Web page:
This was probably one of the most animated workshops throughout the two days of conference. Perceptions and opinions of online social media are very divergent. Some say it's a matter of personal choice if you want to become a member of an online networking site, others say it's not - it's also or mostly a social pressure. Apart from the 'networking role' that everybody agrees is an added value, my overall impression was that there was a tendency to vilify social networks. And maybe rightly so. I quite agree with the remark that these services did not know where they were going when they were created and therefore their terms and conditions illustrate that. You can't really make head or tail of what they are trying to say. Someone also said that what the social networks do is actually illegal in most countries around Europe. THAT I find interesting. Is the European legal system so blind? Or maybe just tolerant?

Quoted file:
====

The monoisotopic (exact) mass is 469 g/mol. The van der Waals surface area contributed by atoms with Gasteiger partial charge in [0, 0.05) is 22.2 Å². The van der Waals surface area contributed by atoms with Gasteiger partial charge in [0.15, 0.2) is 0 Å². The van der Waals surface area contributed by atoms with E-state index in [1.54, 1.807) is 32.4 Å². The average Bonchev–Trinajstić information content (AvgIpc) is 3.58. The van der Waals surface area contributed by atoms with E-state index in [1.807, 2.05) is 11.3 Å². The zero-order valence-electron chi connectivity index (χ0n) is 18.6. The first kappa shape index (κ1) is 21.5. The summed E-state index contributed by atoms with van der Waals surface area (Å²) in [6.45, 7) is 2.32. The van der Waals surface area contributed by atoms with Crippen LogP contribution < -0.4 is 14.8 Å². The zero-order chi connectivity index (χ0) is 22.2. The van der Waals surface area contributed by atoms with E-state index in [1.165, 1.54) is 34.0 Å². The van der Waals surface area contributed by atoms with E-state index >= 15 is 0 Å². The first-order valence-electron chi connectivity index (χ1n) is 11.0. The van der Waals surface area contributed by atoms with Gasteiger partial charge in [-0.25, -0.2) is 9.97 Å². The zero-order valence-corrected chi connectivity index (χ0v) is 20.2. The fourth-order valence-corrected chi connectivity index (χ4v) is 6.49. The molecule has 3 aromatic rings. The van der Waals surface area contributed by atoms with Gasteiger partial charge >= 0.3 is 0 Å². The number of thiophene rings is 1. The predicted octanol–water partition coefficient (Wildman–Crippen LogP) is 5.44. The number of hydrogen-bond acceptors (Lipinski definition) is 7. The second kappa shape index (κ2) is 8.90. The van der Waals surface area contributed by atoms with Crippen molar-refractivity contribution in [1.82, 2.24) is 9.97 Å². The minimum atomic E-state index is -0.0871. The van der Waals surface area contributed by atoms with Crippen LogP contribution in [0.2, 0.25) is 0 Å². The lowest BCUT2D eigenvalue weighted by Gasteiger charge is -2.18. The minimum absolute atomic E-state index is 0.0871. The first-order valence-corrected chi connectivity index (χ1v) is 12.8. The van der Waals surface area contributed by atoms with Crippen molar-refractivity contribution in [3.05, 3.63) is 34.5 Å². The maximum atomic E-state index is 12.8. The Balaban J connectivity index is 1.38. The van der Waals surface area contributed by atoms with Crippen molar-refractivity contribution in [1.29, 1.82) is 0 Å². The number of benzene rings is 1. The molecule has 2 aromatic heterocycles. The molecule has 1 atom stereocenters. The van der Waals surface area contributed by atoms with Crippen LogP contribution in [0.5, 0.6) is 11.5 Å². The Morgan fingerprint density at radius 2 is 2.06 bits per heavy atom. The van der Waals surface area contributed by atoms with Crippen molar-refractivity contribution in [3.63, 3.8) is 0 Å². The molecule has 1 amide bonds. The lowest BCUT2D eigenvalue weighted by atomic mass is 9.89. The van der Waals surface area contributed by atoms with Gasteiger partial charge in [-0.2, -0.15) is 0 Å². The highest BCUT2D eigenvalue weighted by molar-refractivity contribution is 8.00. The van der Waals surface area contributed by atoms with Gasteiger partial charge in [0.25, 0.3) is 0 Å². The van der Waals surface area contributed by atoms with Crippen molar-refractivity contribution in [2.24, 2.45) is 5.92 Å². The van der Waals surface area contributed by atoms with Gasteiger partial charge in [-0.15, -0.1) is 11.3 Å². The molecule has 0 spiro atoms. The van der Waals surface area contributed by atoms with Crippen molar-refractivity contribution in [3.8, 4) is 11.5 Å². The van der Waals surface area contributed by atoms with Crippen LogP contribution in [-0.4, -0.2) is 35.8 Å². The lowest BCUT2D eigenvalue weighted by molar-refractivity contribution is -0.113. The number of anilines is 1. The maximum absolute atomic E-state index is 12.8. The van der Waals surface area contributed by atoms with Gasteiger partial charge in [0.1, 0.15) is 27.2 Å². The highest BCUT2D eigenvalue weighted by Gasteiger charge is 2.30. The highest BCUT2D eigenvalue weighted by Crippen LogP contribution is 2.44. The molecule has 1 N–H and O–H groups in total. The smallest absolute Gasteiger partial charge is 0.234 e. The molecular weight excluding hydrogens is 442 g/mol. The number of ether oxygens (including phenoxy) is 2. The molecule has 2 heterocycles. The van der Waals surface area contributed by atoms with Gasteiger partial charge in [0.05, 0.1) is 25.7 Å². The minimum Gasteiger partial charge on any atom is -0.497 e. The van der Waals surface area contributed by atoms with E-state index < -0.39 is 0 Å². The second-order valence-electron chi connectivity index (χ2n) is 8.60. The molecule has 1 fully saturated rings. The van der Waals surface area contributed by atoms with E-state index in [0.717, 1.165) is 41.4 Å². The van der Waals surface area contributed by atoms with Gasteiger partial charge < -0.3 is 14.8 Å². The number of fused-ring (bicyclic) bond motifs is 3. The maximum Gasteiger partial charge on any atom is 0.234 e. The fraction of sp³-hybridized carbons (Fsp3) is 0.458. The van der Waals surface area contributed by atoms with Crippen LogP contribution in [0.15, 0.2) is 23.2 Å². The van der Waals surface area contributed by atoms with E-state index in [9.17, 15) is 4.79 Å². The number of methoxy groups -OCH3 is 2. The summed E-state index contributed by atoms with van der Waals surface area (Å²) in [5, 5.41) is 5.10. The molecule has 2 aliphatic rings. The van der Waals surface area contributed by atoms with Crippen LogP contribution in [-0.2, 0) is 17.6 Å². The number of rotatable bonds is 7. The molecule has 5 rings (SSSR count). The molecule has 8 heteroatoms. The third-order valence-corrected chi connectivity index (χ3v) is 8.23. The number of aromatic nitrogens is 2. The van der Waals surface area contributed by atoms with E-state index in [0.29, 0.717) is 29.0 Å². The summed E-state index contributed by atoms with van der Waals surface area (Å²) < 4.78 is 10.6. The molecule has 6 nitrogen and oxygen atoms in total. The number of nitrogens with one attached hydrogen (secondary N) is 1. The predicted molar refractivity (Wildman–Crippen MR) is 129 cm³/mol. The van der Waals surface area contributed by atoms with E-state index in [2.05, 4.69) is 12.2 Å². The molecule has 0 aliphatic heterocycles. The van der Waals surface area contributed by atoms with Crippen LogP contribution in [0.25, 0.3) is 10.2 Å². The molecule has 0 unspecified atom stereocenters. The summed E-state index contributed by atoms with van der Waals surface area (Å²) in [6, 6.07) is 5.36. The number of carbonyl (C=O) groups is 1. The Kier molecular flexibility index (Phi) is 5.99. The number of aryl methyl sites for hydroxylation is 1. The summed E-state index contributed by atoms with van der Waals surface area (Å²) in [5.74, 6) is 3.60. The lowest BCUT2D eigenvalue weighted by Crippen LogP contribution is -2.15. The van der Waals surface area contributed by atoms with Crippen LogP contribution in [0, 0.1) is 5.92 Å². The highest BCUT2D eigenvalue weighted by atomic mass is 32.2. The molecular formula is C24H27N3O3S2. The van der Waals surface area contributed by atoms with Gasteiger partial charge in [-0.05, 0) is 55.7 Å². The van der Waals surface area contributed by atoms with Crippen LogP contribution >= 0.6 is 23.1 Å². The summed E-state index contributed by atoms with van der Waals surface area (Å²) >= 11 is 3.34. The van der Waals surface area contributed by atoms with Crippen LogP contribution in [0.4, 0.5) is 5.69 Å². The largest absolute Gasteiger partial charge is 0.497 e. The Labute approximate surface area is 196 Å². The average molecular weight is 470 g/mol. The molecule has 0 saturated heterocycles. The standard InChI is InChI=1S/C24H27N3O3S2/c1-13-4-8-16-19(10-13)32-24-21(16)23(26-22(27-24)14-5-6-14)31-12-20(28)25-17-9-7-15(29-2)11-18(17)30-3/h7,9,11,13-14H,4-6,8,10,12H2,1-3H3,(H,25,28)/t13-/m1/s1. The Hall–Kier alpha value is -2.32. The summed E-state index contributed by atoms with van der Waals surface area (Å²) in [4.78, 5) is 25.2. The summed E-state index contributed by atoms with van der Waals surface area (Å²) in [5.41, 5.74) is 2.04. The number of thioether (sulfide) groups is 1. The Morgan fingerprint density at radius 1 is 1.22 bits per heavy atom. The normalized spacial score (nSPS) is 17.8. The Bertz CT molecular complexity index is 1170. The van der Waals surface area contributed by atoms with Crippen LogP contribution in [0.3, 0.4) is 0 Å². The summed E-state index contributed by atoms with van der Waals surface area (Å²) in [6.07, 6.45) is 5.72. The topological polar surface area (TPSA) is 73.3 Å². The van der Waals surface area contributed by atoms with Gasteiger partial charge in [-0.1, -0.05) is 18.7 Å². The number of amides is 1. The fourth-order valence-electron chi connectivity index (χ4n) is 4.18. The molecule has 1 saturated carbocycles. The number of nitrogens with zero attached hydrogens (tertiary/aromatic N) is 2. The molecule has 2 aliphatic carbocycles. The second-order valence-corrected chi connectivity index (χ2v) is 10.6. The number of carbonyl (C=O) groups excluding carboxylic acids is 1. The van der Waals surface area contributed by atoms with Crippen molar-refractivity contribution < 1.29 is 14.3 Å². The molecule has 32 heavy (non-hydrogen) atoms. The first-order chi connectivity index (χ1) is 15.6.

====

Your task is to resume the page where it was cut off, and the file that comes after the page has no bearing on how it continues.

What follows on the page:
It was obvious that one of the problems was the respect of privacy of others, for example posting photos of others. The internet is equated with public space, so you might not want your life to be made public. On the other hand, other people did not consider that to be a problem, so we are dealing with different perceptions or levels of privacy.